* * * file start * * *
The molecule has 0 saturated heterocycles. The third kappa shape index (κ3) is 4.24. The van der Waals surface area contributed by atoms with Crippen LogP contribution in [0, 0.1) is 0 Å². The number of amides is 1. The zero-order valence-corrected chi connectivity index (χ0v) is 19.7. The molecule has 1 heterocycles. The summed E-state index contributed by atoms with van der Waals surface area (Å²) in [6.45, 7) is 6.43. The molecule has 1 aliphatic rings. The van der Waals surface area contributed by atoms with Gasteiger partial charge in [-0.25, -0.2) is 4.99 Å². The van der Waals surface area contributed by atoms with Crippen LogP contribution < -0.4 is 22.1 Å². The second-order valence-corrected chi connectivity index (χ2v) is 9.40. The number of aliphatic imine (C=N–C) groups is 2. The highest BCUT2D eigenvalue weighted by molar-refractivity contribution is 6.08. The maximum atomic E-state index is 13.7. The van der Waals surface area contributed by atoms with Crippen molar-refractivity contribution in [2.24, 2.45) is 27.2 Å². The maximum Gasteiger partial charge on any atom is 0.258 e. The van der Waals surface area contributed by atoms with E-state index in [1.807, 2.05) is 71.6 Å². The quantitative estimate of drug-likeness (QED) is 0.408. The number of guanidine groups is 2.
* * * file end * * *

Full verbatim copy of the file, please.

The molecule has 0 saturated heterocycles. The third kappa shape index (κ3) is 4.24. The van der Waals surface area contributed by atoms with Crippen LogP contribution in [0, 0.1) is 0 Å². The number of amides is 1. The zero-order valence-corrected chi connectivity index (χ0v) is 19.7. The molecule has 1 heterocycles. The summed E-state index contributed by atoms with van der Waals surface area (Å²) in [6.45, 7) is 6.43. The molecule has 1 aliphatic rings. The van der Waals surface area contributed by atoms with Gasteiger partial charge in [-0.25, -0.2) is 4.99 Å². The van der Waals surface area contributed by atoms with Crippen LogP contribution < -0.4 is 22.1 Å². The second-order valence-corrected chi connectivity index (χ2v) is 9.40. The number of aliphatic imine (C=N–C) groups is 2. The highest BCUT2D eigenvalue weighted by molar-refractivity contribution is 6.08. The maximum atomic E-state index is 13.7. The van der Waals surface area contributed by atoms with Crippen molar-refractivity contribution in [2.24, 2.45) is 27.2 Å². The maximum Gasteiger partial charge on any atom is 0.258 e. The van der Waals surface area contributed by atoms with E-state index in [1.807, 2.05) is 71.6 Å². The quantitative estimate of drug-likeness (QED) is 0.408. The number of guanidine groups is 2.